JK: My research focus is on proteomics, where we develop and apply mass spectrometry-based technologies to understand the intricate machineries used by cells to respond to their environment. Curiosity to understand how things work is as an important motivation for our current research as it was for me during my studies. Becoming a scientist has always felt a natural path for me to follow, and I have never seriously considered doing anything else. Although at the same time, when looking back, I realise how fortunate I have been being given the opportunity to follow my interest and move between fields. This is due in no small part to having training opportunities and stimulating environments at the various stages of my career!

Where do you see this field heading in the future?

RC: Data integration is the new upcoming frontier for biological studies, and transcriptomics and proteomics are going to be important players in the game.

JK: Proteomics has come a long way in the last 2 decades, reaching its current ability to characterise thousands of proteins in a single experiment, and do this across multiple experiments. I expect that during the next 5-10 years we will see how these investments will pay off, helping to understand processes at the protein level very similar to the way this has been achieved in genomics. After transitioning from a technology exclusively for physicists to a useful tool used by biologists, the next big step to be made is to implement mass spectrometry in the clinical arena. Integration with genomic methods and data types will be key to drive this forward.

LM: Bioinformatics is slowly taking over much of large-scale biology. Of course, focused biochemical and molecular biology research will remain the staple of the life sciences, but our ability to process and interrogate very large amounts of (potentially even heterogeneous) data is transforming our ability to generate new leads, new ideas, and to shed a much more holistic view on life at the molecular level. And with the advent of extremely powerful parallel computing, the field of machine learning has received an enormous boost, further increasing our ability to spot previously hidden patterns in our data. So it’s an exciting time in bioinformatics, with lots of new areas of research opening up to us for the first time! We’re going to continue having a lot of fun for a long time!

How has training influenced your career?

JK: This has been fundamental, in different ways. One is in a formal way, where classes and courses have been key to shaping a foundation, and helping to fill specific knowledge gaps. The second is less formal, which to me has been at least equally important, where I got trained by working in different research environments together with people of different backgrounds.

RC: In my role as an associate professor, training is part of my everyday life. I am involved in many advanced courses through my university, both in Europe and in Asia, and I think that courses are useful for both participants and instructors. The former grab the knowledge from the latter and the latter get new fresh view points from the former.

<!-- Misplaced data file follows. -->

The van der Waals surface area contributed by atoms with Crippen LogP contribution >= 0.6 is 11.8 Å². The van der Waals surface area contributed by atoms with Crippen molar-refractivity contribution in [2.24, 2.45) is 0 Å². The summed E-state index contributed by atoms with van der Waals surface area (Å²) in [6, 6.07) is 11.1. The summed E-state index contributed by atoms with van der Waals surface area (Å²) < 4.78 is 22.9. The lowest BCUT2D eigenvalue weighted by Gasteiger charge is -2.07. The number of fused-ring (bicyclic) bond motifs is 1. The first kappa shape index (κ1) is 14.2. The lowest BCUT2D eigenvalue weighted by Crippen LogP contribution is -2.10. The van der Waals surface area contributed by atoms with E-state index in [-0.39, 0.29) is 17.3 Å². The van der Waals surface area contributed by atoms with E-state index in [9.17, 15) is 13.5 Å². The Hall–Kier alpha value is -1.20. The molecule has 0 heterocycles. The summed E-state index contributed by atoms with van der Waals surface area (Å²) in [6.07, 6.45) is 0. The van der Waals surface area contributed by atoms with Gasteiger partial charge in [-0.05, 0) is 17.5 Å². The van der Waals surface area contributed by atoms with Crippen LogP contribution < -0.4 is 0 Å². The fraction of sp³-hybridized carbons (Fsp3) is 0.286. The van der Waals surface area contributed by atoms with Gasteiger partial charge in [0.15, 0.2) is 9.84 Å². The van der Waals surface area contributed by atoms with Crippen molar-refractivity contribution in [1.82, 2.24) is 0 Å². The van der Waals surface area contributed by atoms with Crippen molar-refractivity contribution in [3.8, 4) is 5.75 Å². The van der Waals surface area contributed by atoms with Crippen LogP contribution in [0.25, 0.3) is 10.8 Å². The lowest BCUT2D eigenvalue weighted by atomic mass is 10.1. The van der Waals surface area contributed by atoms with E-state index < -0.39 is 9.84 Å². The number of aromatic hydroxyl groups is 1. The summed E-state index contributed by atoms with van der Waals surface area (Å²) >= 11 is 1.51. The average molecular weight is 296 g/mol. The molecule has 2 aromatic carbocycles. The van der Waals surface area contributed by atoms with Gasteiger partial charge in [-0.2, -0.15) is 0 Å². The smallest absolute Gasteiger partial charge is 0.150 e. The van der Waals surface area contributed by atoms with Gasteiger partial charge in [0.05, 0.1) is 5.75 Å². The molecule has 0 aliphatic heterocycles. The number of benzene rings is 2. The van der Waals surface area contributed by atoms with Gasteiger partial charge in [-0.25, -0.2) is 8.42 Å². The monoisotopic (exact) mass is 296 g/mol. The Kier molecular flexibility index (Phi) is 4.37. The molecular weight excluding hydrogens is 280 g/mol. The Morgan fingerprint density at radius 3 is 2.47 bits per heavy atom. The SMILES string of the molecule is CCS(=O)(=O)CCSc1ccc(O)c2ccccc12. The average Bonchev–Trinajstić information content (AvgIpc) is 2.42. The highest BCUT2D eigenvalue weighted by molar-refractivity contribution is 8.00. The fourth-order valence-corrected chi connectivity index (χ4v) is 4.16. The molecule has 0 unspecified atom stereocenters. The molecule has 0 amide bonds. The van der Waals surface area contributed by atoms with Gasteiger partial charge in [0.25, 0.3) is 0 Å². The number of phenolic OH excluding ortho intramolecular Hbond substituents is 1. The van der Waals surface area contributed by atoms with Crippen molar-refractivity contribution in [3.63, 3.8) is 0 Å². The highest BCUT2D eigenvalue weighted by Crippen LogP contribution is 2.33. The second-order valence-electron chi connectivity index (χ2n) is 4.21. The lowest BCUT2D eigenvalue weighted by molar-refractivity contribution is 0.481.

LM: Many of the excellent teachers I have studied with have left a deep impression on me, and guided my career path indirectly. As to providing training, it is one of the aspects of my job that I most cherish. For me, the importance of sharing and spreading knowledge resonates very closely to the core principles of science: by sharing and exchanging knowledge, all participants in the teaching experience gain something. In all, the biggest contribution that training has had to my career, is in greatly enhancing my ability to be creative in a productive way.

What is your number one tip for people looking for scientific training?

LM: Go for it, and seek out courses taught by those rare experts that both intimately know their field, but can also clearly communicate about the essence of that field. You don’t want to only grasp the current ‘hot’ method at a user level, but rather want to understand how that field works, how it has evolved, and how the current methods fit in with this. Courses that focus on these aspects deliver knowledge that lasts for much longer!

JK: It is two-fold: find a course that gives you the theoretical foundation of an area or topic you would like to venture into. After this, I think it is essential to ‘internalise’ this knowledge, so I would advise you to find a collaborator or colleague to help you along the path to use the acquired knowledge. It is like driving a car: you need to get a driver’s license to be allowed on the road, but you really learn how to do it by practicing afterwards.

If you weren’t a scientist, what would you be?

RC: Definitively a Medical Doctor.

LM: Most likely a software developer or systems architect of some sort. I worked in industry for a few years after my Masters degree, and then chose to pursue a PhD rather than take a very nice position at Microsoft. So if I had made a different choice then, I’d probably still be in IT!

JK: I have never really been in a situation where I had to choose between being a scientist or do something else, but thinking about it now I would like to think I would be a writer, a novelist. The reason is that I like writing, and it is part of my every day job, however writing papers and proposals comes with a lot of constraints and requirements. Making up stories without the boundaries of page limits, allowing fantasy and imagination, in an expanded vocabulary and, above all, in my mother tongue sounds all very appealing to me. Maybe one day. 🙂